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Martin Eden 102







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Martin Eden

The Pickwick Papers

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a half, which was what he owed Maria. That meant that Maria would not press for payment, and he resolved generously that it would be the only one he would pay; so he began searching through the cast-out heap for hers. He sought it desperately, for ages, and was still searching when the manager of the hotel entered, the fat Dutchman. His face blazed with wrath, and he shouted in stentorian tones that echoed down the universe, "I shall deduct the cost of those cuffs from your wages!" The pile of cuffs grew into a mountain, and Martin knew that he was doomed to toil for a thousand years to pay for them. Well, there was nothing left to do but kill the manager and burn down the laundry. But the big Dutchman frustrated him, seizing him by the nape of the neck and dancing him up and down. He danced him over the ironing tables, the stove, and the mangles, and out into the wash- room and over the wringer and washer. Martin was danced until his teeth rattled and his head ached, and he marvelled that the Dutchman was so strong. And then he found himself before the mangle, this time receiving the cuffs an editor of a magazine was feeding from the other side. Each cuff was a check, and Martin went over them anxiously, in a fever of expectation, but they were all blanks. He stood there and received the blanks for a million years or so, never letting one go by for fear it might be filled out. At last he found it. With trembling fingers he held it to the light. It was for five dollars. "Ha! Ha!" laughed the editor across the mangle. "Well, then, I shall kill you," Martin said. He went out into the wash-room to get the axe, and found Joe starching manuscripts. He tried to make him desist, then swung the axe for him. But the weapon remained poised in mid-air, for Martin found himself back in the ironing room in the midst of a snow-storm. No, it was not snow that was falling, but checks of large denomination, the smallest not less than a thousand dollars. He began to collect them and sort them out, in packages of a hundred, tying each package securely with twine. He looked up from his task and saw Joe standing before him juggling flat- irons, starched shirts, and manuscripts. Now and again he reached out and added a bundle of checks to the flying miscellany that soared through the roof and out of sight in a tremendous circle. Martin struck at him, but he seized the axe and added it to the flying circle. Then he plucked Martin and added him. Martin went up through the roof, clutching at manuscripts, so that by the time he came down he had a large armful. But no sooner down than up again, and a second and a third time and countless times he flew around the circle. From far off he could hear a childish treble singing: "Waltz me around again, Willie, around, around, around." He recovered the axe in the midst of the Milky Way of checks, starched shirts, and manuscripts, and prepared, when he came down, to kill Joe. But he did not come down. Instead, at two in the morning, Maria, having heard his groans through the thin partition, came into his room, to put hot flat-irons against his body and damp cloths upon his aching eyes.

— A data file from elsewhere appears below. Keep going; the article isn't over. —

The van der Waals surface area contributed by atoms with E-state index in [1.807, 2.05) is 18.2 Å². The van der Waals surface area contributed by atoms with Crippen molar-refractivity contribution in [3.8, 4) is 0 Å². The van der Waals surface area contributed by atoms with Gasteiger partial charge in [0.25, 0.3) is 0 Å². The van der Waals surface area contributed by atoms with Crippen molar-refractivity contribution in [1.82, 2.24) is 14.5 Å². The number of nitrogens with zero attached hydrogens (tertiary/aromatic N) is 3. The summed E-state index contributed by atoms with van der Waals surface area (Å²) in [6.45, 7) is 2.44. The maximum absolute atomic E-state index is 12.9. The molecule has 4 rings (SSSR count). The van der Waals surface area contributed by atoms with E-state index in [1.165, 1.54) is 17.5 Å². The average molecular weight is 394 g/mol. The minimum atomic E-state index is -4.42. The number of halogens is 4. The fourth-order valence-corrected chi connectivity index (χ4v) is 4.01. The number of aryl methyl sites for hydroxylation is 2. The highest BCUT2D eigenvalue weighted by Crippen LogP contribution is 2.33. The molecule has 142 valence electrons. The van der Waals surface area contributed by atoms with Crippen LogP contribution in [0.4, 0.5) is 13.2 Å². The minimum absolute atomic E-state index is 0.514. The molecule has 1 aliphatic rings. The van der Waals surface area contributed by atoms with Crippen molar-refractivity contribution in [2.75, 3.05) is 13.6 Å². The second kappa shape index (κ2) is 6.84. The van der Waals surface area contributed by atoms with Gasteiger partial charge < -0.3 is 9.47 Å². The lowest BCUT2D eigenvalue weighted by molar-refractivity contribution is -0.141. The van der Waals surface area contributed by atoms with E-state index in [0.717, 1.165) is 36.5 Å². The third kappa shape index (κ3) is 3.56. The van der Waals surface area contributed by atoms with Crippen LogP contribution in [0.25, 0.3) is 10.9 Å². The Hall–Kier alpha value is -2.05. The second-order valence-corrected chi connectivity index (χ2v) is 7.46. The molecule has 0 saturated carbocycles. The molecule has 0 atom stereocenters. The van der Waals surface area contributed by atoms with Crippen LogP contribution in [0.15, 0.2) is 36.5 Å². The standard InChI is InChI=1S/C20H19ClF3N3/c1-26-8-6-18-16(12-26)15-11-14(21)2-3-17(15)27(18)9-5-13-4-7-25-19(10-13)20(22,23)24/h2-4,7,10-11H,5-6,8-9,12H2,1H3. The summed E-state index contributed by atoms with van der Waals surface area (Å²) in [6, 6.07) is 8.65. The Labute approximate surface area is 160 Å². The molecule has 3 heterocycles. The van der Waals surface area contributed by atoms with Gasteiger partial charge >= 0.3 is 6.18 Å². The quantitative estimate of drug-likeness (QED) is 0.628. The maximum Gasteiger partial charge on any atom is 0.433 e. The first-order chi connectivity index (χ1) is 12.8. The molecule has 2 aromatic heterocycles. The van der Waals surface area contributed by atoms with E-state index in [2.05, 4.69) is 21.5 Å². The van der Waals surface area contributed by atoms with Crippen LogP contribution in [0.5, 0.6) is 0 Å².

CHAPTER XXVI

Martin Eden did not go out to hunt for a job in the morning. It was late afternoon before he came out of his delirium and gazed with aching eyes about the room. Mary, one of the tribe of Silva, eight years old, keeping watch, raised a screech at sight of his returning consciousness. Maria hurried into the room from the kitchen. She put her work-calloused hand upon his hot forehead and felt his pulse. "You lika da eat?" she asked. He shook his head. Eating was farthest from his desire, and he wondered that he should ever have been hungry in his life. "Im sick, Maria," he said weakly. "What is it? Do you know?" "Grip," she answered. "Two or three days you alla da right. Better you no eat now. Bimeby

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